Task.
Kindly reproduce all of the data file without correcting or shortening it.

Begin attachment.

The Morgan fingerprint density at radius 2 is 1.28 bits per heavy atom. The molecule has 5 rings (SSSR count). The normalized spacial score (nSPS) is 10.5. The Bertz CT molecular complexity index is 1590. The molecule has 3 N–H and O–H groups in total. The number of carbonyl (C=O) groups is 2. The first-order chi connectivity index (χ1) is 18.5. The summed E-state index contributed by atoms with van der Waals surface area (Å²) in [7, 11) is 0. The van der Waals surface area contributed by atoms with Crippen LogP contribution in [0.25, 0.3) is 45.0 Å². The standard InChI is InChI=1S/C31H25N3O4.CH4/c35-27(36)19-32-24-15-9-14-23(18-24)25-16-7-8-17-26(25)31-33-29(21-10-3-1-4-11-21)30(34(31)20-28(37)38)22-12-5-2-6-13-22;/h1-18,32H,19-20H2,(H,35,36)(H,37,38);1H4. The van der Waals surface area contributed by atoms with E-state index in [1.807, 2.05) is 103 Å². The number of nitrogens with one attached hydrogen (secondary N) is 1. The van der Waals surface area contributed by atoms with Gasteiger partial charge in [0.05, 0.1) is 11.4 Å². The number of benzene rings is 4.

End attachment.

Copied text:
The Morgan fingerprint density at radius 2 is 1.28 bits per heavy atom. The molecule has 5 rings (SSSR count). The normalized spacial score (nSPS) is 10.5. The Bertz CT molecular complexity index is 1590. The molecule has 3 N–H and O–H groups in total. The number of carbonyl (C=O) groups is 2. The first-order chi connectivity index (χ1) is 18.5. The summed E-state index contributed by atoms with van der Waals surface area (Å²) in [7, 11) is 0. The van der Waals surface area contributed by atoms with Crippen LogP contribution in [0.25, 0.3) is 45.0 Å². The standard InChI is InChI=1S/C31H25N3O4.CH4/c35-27(36)19-32-24-15-9-14-23(18-24)25-16-7-8-17-26(25)31-33-29(21-10-3-1-4-11-21)30(34(31)20-28(37)38)22-12-5-2-6-13-22;/h1-18,32H,19-20H2,(H,35,36)(H,37,38);1H4. The van der Waals surface area contributed by atoms with E-state index in [1.807, 2.05) is 103 Å². The number of nitrogens with one attached hydrogen (secondary N) is 1. The van der Waals surface area contributed by atoms with Gasteiger partial charge in [0.05, 0.1) is 11.4 Å². The number of benzene rings is 4.